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Monday and the Murdered Man (Fifth World) by…
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Monday and the Murdered Man (Fifth World) (2011)

by Andrew Kirschbaum

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Monday and the Murdered Man deftly melds urban fantasy with detective noir in this entertaining self published novel by Andrew Kirschbaum. Zach Monday is a private investigator whose latest client is a revenant, a man raised from the dead bent on avenging his own murder. Unusually the revenant can’t remember who he is, nor the circumstances leading to his death and wants Monday to find out. Despite his distaste for his clients rotting flesh, Zach agrees to take the case only to find himself in the midst of conspiracy, corruption, a mob war and a battle between heaven and hell. But Zachariah Monday never backs off until he has the truth, results guaranteed.

The world in which Monday lives is populated by a mix of humans, goblins, faeries and a raft of other mythical creatures. It is an alternative Earth, also known as the Fifth world, where magic is as commonly used as technology. The author has created a alternative world that is inventive and interesting and he builds it naturally throughout the narrative. Germane to this novel is the war between the Goblins and Faeries that has been transformed into ‘The Game’ a televised event of individual fights between the two races. The death of ‘Freakshow’, one of ‘The Game’s’ most popular Goblin fighters, at the hands of the Prince of Faery becomes relevant to Monday’s investigation when he stumbles across a new street drug known as Passion. The plot is actually quite complex, as Monday pieces together the clues to identify his client and his murderer he is drawn into an illegal drug manufacturing ring, a mob turf war, sport fixing and the evil plans of the Duke of Sorrows. Throw in time travel, magical disguises,a touch of romance and plenty of action, and Monday and the Murdered Man is a terrific read.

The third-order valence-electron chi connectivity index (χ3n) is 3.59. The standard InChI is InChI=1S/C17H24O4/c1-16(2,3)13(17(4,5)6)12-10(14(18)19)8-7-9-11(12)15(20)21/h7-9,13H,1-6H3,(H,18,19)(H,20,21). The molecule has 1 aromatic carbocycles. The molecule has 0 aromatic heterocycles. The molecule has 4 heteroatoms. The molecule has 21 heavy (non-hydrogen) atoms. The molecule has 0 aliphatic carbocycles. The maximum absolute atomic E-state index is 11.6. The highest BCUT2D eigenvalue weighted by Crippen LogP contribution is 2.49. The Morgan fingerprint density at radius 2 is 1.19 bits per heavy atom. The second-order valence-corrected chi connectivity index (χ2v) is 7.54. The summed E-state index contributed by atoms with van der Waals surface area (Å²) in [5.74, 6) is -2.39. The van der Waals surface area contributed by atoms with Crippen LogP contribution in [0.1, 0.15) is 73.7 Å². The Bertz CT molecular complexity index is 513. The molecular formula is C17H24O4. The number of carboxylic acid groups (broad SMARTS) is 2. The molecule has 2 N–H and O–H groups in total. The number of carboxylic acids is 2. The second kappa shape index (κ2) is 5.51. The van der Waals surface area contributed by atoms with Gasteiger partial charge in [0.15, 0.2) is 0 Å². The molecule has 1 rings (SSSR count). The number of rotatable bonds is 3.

Monday has the air of a cynical, tough guy ‘gumshoe’, and his personality merges surprisingly well such a fantastical environment. Quick witted, handy with his fists and willing to take risks he doesn’t back down, even against overwhelming odds. As a human surrounded by magical creatures, Monday has to be clever and resourceful, though being human doesn’t exclude him from the use of magic in the form or runes, charms and packaged spells. For back up he relies on his half goblin business partner, Baxter, and an eccentric warlock, Tim.

Imaginative, well written and entertaining, I really enjoyed Monday and The Murdered Man and I hope that Kirschbaum is already working on a second. If the combination of urban fantasy and detective novel appeals to you at all I urge you to take a chance on this novel – its well worth the gamble. ( )
  shelleyraec | Jul 31, 2012 |
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This book is for my parents,
Richard and Lila Kirschbaum
For their endless and unstinting support.
Thanks for everything.
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They say all the best cases start when a gorgeous but troubled lady walks into your office.
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(Click to show. Warning: May contain spoilers.)
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